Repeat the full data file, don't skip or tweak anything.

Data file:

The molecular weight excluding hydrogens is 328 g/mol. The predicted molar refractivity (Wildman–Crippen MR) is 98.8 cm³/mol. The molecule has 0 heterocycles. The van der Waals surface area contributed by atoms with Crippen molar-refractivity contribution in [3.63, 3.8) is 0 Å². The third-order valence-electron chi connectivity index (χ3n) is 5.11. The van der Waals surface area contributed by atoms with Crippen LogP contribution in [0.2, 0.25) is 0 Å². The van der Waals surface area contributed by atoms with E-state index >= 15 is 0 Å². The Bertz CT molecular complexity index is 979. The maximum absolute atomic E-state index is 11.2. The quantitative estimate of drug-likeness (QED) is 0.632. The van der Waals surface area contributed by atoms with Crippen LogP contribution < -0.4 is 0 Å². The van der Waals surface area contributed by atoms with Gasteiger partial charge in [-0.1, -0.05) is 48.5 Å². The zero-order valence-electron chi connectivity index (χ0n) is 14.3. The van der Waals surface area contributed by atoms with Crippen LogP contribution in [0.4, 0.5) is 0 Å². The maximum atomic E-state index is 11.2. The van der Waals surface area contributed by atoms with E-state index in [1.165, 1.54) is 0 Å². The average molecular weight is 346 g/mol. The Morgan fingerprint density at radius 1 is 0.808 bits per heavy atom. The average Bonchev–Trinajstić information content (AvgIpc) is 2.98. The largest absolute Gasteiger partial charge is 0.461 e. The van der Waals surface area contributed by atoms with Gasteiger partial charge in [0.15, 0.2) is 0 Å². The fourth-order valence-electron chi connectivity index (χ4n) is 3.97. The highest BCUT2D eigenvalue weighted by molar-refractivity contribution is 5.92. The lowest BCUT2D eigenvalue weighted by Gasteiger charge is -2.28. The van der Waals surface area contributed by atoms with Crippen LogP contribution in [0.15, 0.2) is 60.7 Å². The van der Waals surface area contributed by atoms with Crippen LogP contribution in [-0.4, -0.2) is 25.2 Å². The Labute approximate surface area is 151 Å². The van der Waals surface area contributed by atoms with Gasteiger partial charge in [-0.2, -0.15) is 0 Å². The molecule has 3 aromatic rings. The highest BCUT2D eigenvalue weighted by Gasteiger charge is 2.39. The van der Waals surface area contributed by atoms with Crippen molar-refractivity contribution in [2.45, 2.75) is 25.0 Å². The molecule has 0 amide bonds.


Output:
The molecular weight excluding hydrogens is 328 g/mol. The predicted molar refractivity (Wildman–Crippen MR) is 98.8 cm³/mol. The molecule has 0 heterocycles. The van der Waals surface area contributed by atoms with Crippen molar-refractivity contribution in [3.63, 3.8) is 0 Å². The third-order valence-electron chi connectivity index (χ3n) is 5.11. The van der Waals surface area contributed by atoms with Crippen LogP contribution in [0.2, 0.25) is 0 Å². The van der Waals surface area contributed by atoms with E-state index >= 15 is 0 Å². The Bertz CT molecular complexity index is 979. The maximum absolute atomic E-state index is 11.2. The quantitative estimate of drug-likeness (QED) is 0.632. The van der Waals surface area contributed by atoms with Crippen LogP contribution < -0.4 is 0 Å². The van der Waals surface area contributed by atoms with Gasteiger partial charge in [-0.1, -0.05) is 48.5 Å². The zero-order valence-electron chi connectivity index (χ0n) is 14.3. The van der Waals surface area contributed by atoms with Crippen LogP contribution in [0.4, 0.5) is 0 Å². The maximum atomic E-state index is 11.2. The van der Waals surface area contributed by atoms with E-state index in [1.165, 1.54) is 0 Å². The average molecular weight is 346 g/mol. The Morgan fingerprint density at radius 1 is 0.808 bits per heavy atom. The average Bonchev–Trinajstić information content (AvgIpc) is 2.98. The largest absolute Gasteiger partial charge is 0.461 e. The van der Waals surface area contributed by atoms with Gasteiger partial charge in [0.15, 0.2) is 0 Å². The fourth-order valence-electron chi connectivity index (χ4n) is 3.97. The highest BCUT2D eigenvalue weighted by molar-refractivity contribution is 5.92. The lowest BCUT2D eigenvalue weighted by Gasteiger charge is -2.28. The van der Waals surface area contributed by atoms with Crippen LogP contribution in [0.15, 0.2) is 60.7 Å². The van der Waals surface area contributed by atoms with Crippen LogP contribution in [-0.4, -0.2) is 25.2 Å². The Labute approximate surface area is 151 Å². The van der Waals surface area contributed by atoms with Gasteiger partial charge in [-0.2, -0.15) is 0 Å². The molecule has 3 aromatic rings. The highest BCUT2D eigenvalue weighted by Gasteiger charge is 2.39. The van der Waals surface area contributed by atoms with Crippen molar-refractivity contribution in [2.45, 2.75) is 25.0 Å². The molecule has 0 amide bonds.